5 takwaways from bad blood

5 Takeaways from Bad Blood


Most entrepreneurs would love to build a company with a $10 billion valuation. But how many would resort to fraud to do it?

Bad Blood: Secrets and Lies in a Silicon Valley Startup tells the story of Theranos, a biotech firm that claimed it had developed revolutionary technology to test blood samples faster and easier.

However, Theranos’s technology never actually worked. The company used deceit and investors’ own irrational exuberance to get a valuation of almost $10 billion before they were exposed. Theranos founder and CEO Elizabeth Holmes and her partner Sunny Balwani carried out most of the harm.

Bad Blood was written by John Carryrou, the Wall Street Journal investigative reporter that exposed the fraud.

5 Takeaways from Bad Blood:

1. Raising capital ≠ having a good business. Theranos raised several hundred million dollars over several capital raises.  All without a functional product. Sometimes bad businesses get funding and good ones don’t.

2. Theranos’s culture involved secrecy, paranoia, screaming, and constant firings. Does that sound like a place you’d like to work? For an example of good culture, check out Trillion Dollar Coach.

3.  Long hours in the office ≠ productivity. Holmes and Balwani would walk around the office or send out emails in the evenings to see who was still working. Dinner would be catered, but it wouldn’t show up until after 8 PM. Yet what did all these hours accomplish? If the technology isn’t feasible, throwing more hours at it won’t make it so.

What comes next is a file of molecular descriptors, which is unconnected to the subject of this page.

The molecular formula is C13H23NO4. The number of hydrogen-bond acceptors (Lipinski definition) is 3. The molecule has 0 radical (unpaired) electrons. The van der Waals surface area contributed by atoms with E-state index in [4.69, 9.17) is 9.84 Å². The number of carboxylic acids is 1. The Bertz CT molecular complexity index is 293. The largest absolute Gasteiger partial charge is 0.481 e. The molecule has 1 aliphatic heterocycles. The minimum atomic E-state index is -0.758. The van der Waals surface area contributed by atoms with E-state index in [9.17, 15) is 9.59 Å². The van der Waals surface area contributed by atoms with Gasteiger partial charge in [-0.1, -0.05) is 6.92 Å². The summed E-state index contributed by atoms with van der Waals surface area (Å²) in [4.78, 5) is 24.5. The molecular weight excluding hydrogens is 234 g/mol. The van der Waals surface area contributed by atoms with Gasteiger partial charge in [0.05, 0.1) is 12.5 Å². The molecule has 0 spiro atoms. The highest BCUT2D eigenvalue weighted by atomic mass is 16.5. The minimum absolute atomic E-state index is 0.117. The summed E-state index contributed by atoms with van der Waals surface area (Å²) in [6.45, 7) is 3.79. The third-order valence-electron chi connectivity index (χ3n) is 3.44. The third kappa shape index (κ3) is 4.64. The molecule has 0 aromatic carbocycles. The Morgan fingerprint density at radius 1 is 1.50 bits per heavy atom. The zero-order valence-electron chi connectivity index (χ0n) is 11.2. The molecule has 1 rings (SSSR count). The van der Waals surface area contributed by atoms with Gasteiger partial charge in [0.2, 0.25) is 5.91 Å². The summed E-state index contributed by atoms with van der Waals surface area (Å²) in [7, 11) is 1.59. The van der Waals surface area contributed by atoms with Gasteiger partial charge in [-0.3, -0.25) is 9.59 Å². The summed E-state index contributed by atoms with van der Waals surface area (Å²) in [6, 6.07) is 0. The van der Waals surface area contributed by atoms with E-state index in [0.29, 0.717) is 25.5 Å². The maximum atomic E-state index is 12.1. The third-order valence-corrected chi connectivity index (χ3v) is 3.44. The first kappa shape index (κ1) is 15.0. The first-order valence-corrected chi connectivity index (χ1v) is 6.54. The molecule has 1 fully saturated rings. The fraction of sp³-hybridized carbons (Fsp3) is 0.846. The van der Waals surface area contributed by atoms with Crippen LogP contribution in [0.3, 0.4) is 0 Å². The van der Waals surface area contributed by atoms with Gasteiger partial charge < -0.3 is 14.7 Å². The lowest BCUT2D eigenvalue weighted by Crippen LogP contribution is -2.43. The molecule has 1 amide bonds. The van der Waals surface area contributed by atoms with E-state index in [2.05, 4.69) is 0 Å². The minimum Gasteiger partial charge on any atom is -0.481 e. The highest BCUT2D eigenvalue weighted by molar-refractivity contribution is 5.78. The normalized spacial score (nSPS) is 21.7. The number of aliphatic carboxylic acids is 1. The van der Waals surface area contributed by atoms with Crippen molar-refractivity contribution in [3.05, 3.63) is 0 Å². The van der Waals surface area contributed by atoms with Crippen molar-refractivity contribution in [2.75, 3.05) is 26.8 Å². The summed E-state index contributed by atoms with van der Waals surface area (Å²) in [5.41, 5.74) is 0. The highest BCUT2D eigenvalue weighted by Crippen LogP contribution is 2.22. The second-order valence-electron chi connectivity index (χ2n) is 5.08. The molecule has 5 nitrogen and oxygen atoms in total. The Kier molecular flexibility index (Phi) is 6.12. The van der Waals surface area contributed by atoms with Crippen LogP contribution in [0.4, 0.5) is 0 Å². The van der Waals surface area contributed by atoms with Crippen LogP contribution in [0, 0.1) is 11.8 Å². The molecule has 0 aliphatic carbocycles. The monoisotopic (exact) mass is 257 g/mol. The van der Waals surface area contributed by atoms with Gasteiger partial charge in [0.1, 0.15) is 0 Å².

4. A lack of separation of duties continues to be a major risk. Elizabeth and Sunny created a highly compartmentalized company. They were the only ones with full knowledge of company operations. Most employees and even the Board of Directors were unaware of the full extent of the company’s problems.  Be wary of possessive people.

5. People believe what they want to believe. Signs of problems abounded–failed technology demonstrations, continued delays of product launches, refusals to let investors or inspectors see testing labs or equipment. But people rejected these warning signs in favor of the dream Theranos represented: disruptive technology, profits, and turning Elizabeth Holmes into the next Steve Jobs. Investors, business partners, and the company’s Board were happy to go along for the ride.

Bonus Takeaway: If someone can’t or won’t give you a successful product demo, be skeptical before investing in that company!

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